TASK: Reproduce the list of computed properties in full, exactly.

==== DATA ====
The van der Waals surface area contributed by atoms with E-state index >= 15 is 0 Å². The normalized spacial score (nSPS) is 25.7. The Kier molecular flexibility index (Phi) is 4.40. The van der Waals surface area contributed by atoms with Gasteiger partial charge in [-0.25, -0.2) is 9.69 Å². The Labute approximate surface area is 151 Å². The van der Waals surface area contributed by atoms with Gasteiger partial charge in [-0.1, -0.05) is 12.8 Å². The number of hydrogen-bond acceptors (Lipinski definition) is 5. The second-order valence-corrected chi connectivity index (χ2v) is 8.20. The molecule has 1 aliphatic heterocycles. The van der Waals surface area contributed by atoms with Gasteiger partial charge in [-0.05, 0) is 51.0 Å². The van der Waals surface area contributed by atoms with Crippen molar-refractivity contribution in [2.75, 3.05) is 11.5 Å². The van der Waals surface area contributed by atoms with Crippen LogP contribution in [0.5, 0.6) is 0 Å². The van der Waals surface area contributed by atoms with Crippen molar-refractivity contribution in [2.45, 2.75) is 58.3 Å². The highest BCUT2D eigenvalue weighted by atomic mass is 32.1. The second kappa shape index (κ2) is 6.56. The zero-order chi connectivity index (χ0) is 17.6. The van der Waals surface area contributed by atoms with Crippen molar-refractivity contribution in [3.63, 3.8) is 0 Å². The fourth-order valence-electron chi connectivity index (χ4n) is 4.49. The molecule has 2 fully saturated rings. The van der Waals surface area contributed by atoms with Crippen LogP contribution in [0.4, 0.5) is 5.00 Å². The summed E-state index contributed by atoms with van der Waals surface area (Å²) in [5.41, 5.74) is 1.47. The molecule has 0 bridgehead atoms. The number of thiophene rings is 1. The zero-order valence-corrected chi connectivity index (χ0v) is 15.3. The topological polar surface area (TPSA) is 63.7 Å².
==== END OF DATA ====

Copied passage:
The van der Waals surface area contributed by atoms with E-state index >= 15 is 0 Å². The normalized spacial score (nSPS) is 25.7. The Kier molecular flexibility index (Phi) is 4.40. The van der Waals surface area contributed by atoms with Gasteiger partial charge in [-0.25, -0.2) is 9.69 Å². The Labute approximate surface area is 151 Å². The van der Waals surface area contributed by atoms with Gasteiger partial charge in [-0.1, -0.05) is 12.8 Å². The number of hydrogen-bond acceptors (Lipinski definition) is 5. The second-order valence-corrected chi connectivity index (χ2v) is 8.20. The molecule has 1 aliphatic heterocycles. The van der Waals surface area contributed by atoms with Gasteiger partial charge in [-0.05, 0) is 51.0 Å². The van der Waals surface area contributed by atoms with Crippen molar-refractivity contribution in [2.75, 3.05) is 11.5 Å². The van der Waals surface area contributed by atoms with Crippen LogP contribution in [0.5, 0.6) is 0 Å². The van der Waals surface area contributed by atoms with Crippen molar-refractivity contribution in [2.45, 2.75) is 58.3 Å². The highest BCUT2D eigenvalue weighted by atomic mass is 32.1. The second kappa shape index (κ2) is 6.56. The zero-order chi connectivity index (χ0) is 17.6. The van der Waals surface area contributed by atoms with Crippen molar-refractivity contribution in [3.63, 3.8) is 0 Å². The fourth-order valence-electron chi connectivity index (χ4n) is 4.49. The molecule has 2 fully saturated rings. The van der Waals surface area contributed by atoms with Crippen LogP contribution in [0.4, 0.5) is 5.00 Å². The summed E-state index contributed by atoms with van der Waals surface area (Å²) in [5.41, 5.74) is 1.47. The molecule has 0 bridgehead atoms. The number of thiophene rings is 1. The zero-order valence-corrected chi connectivity index (χ0v) is 15.3. The topological polar surface area (TPSA) is 63.7 Å².